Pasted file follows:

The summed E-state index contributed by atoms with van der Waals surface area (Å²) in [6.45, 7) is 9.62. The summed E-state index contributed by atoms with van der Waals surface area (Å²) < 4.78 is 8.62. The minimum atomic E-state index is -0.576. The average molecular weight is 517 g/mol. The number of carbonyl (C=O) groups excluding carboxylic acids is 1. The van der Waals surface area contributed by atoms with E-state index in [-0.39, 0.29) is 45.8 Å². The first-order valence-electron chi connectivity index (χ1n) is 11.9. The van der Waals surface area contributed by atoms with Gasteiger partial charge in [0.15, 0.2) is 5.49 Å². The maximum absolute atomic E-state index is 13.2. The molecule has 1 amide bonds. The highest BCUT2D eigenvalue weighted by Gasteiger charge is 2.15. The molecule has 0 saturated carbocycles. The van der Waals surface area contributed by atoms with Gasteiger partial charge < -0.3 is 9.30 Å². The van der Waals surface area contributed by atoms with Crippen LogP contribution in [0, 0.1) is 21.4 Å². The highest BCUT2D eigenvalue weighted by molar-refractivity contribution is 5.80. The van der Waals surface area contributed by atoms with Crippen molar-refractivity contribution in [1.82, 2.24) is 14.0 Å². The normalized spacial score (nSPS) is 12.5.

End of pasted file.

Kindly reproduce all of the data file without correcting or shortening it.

The summed E-state index contributed by atoms with van der Waals surface area (Å²) in [6.45, 7) is 9.62. The summed E-state index contributed by atoms with van der Waals surface area (Å²) < 4.78 is 8.62. The minimum atomic E-state index is -0.576. The average molecular weight is 517 g/mol. The number of carbonyl (C=O) groups excluding carboxylic acids is 1. The van der Waals surface area contributed by atoms with E-state index in [-0.39, 0.29) is 45.8 Å². The first-order valence-electron chi connectivity index (χ1n) is 11.9. The van der Waals surface area contributed by atoms with Gasteiger partial charge in [0.15, 0.2) is 5.49 Å². The maximum absolute atomic E-state index is 13.2. The molecule has 1 amide bonds. The highest BCUT2D eigenvalue weighted by Gasteiger charge is 2.15. The molecule has 0 saturated carbocycles. The van der Waals surface area contributed by atoms with Gasteiger partial charge < -0.3 is 9.30 Å². The van der Waals surface area contributed by atoms with Crippen LogP contribution in [0, 0.1) is 21.4 Å². The highest BCUT2D eigenvalue weighted by molar-refractivity contribution is 5.80. The van der Waals surface area contributed by atoms with Crippen molar-refractivity contribution in [1.82, 2.24) is 14.0 Å². The normalized spacial score (nSPS) is 12.5.